Professor Sarah Guthrie
Understanding alpha2-chimaerin signalling in the normal and abnormal development of the ocular motor system
Eye movements in humans depend on a system of nerves and muscles which rotate the eyeball – the ocular motor system. The correct function of this system depends on the precise navigation of nerves during development; incorrect development leads to eye movement disorders such as squint. Mutations in the signalling molecule alpha2-chimaerin (α2-chn) cause squint in humans, and neuroimaging shows that affected individuals manifest miswiring of their cranial nerves. Our studies have shown that α2-chn plays an important role in wiring the ocular motor system, by controlling the cytoskeleton. Manipulation of α2-chn signalling in chick or zebrafish in vivo leads to axon guidance defects and faulty connectivity of nerves to the extraocular muscles.
There is still little information about which signalling pathways are activated by α2-chn to control axon guidance. This project will explore the signalling networks regulated by alpha2-chimaerin to unravel the mechanisms that use squint in humans. We have recently used a proteomics screen to identify potential α2-chn-interacting partners. This project will investigate one or more of these candidate proteins to test whether they are part of the α2-chn signalling network.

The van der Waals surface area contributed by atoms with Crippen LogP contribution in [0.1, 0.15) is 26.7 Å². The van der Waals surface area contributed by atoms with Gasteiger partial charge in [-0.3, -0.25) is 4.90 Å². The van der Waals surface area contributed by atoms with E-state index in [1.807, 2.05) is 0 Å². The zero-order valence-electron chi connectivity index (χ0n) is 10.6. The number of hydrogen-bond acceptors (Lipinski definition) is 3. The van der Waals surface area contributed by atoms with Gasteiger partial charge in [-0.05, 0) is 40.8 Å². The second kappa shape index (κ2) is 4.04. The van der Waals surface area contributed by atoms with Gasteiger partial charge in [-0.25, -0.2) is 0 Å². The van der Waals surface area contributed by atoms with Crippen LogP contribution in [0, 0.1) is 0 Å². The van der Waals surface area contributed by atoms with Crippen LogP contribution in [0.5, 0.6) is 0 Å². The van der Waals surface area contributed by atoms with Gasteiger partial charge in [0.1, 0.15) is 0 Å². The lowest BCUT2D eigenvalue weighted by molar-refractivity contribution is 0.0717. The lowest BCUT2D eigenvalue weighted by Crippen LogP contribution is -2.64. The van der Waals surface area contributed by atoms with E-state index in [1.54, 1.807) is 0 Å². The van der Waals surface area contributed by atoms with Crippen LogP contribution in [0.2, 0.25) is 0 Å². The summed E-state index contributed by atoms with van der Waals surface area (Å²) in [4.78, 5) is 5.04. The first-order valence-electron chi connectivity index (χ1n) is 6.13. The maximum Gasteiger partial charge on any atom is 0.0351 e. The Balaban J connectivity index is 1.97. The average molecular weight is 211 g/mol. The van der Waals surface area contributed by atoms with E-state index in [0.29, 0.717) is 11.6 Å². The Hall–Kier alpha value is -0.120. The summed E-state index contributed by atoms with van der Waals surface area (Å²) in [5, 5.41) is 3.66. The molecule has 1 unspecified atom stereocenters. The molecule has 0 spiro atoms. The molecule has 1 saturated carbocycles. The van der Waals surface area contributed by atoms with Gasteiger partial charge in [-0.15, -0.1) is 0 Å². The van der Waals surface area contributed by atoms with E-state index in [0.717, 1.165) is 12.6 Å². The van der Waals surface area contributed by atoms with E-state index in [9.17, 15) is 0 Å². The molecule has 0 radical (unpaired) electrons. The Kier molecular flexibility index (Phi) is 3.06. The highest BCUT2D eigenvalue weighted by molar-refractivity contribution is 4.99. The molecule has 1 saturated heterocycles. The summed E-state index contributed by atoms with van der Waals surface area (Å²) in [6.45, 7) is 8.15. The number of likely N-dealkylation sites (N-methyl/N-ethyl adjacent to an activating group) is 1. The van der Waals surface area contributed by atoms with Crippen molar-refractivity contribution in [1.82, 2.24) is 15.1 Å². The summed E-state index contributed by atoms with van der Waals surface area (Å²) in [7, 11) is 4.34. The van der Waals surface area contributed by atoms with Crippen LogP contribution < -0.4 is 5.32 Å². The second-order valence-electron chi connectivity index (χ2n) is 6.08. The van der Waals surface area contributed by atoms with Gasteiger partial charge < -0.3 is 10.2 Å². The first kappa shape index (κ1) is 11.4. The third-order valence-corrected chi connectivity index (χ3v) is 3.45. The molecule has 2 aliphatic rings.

Techniques used will include molecular biology, microinjection, transgenic breeding, imaging and phenotypic analysis in the zebrafish, behavioural assays, and neuronal cell culture. The specific aims of the project will be a) to evaluate binding of candidate molecules to α2-chn using biochemical approaches b) to evaluate whether gain or loss of function of these molecules leads to axon wiring defects in the zebrafish embryo c) to evaluate whether gain or loss of function of candidate molecules leads to defects in behaviour (the optokinetic reflex).
The initial rotation project will test the effect of manipulating expression of a candidate molecule, CRMP2, in the zebrafish embryo, and evaluate phenotypes using 2-photon microscopy and image analysis.
- Clark, C., Austen, O., Poparic, I. and Guthrie, S. (2013). Alpha2-chimaerin regulates a key axon guidance transition during development of the oculomotor projection. J. Neurosci. 33, 16540-16551
- Miyake, N. et al.(2008). Human CHN1 mutations hyperactivate α2-chimaerin and result in ocular motor dysfunction. Science 321, 839-843.
Visit the Guthrie Lab pages for more details and a full list of publications.